BERRIEN SPRINGS — As next year’s start of construction on nearly $20 million worth of projects grows nearer, Berrien Springs school board members are facing decisions on whether they will cut back on costs to keep everything under budget or agree to contribute money from the district’s general fund.
Consultant Tony Leininger reported at Thursday’s meeting that the projects – which are still in the schematic design phase – are an estimated $2.5-$3 million over budget. He said his company, Carmi Design, and Wightman are looking at alternative materials and designs that could bring the costs down.
Leininger said it’s typical to be over budget at this point in the process and noted that the good economy is actually making prices go up as contractors can take their pick of projects. It’s also a matter of first listing everything people want.
“It’s not a surprise, we’ve asked you to dream big and then see what you can and can’t have,” he said.
He said Carmi and Wightman have identified over $2 million worth of savings, such as omitting a health classroom in the new indoor athletic center, getting rid of a roundabout between the new building and Sylvester Stadium, changing the height and width of the auditorium in the performing arts center and using different materials.
Leininger said members of the board’s facilities committee have also talked about taking money out of the general fund to fund some extra items. Voters approved a $19.73 million bond issue last November to fund the construction of the new indoor athletic center and new performing arts center on the edge of the high school.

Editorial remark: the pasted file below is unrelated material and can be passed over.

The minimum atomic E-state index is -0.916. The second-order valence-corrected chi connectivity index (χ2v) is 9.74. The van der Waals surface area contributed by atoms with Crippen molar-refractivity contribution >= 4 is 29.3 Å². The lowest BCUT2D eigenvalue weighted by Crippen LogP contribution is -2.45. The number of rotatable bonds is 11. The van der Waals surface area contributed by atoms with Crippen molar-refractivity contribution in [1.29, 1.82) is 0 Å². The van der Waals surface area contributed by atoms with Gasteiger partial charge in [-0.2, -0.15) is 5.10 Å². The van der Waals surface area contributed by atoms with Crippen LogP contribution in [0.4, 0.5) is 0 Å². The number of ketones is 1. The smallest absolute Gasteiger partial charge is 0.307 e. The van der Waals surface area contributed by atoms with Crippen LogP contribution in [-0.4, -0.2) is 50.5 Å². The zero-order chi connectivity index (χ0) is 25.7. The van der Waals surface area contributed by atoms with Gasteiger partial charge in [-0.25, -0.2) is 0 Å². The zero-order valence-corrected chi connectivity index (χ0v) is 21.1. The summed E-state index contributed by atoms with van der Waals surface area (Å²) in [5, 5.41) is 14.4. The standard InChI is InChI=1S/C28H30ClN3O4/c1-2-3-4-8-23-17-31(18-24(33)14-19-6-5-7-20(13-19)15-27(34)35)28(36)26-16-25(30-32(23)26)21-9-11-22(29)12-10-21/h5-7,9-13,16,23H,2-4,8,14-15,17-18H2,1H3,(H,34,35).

Superintendent David Eichberg said it’s worthwhile for the board to consider contributing general fund money to get extra work done.
“It makes sense to invest money now beyond the scope of the projects to save money down the road,” he said. “It’s more efficient and less disruptive to do work now when equipment is on site.”
School Board President Paul Toliver said his goal with the bond issue projects is to give students and the community the facilities they deserved.
“We want to give them the Cadillac of buildings,” he said.
Toliver took time to dispel one rumor he’s heard in the community – that the district plans to build a new high school in the next seven years.
“That’s not true,” he said. “But it’s possible 15 to 20 years in the future. It’s part of our master plan.”
The district’s ability to take money out of the general fund to do extra items in connection with the bond issue projects should be enhanced if the state increases school funding as currently being talked about. Eichberg said the latest projections have per pupil funding rising by $240. The district had budgeted for a $100 per pupil increase.
In addition, Eichberg noted that district-wide enrollment appears to be stable both on campus and off campus. The district’s total enrollment with all its programs is around 7,000 students.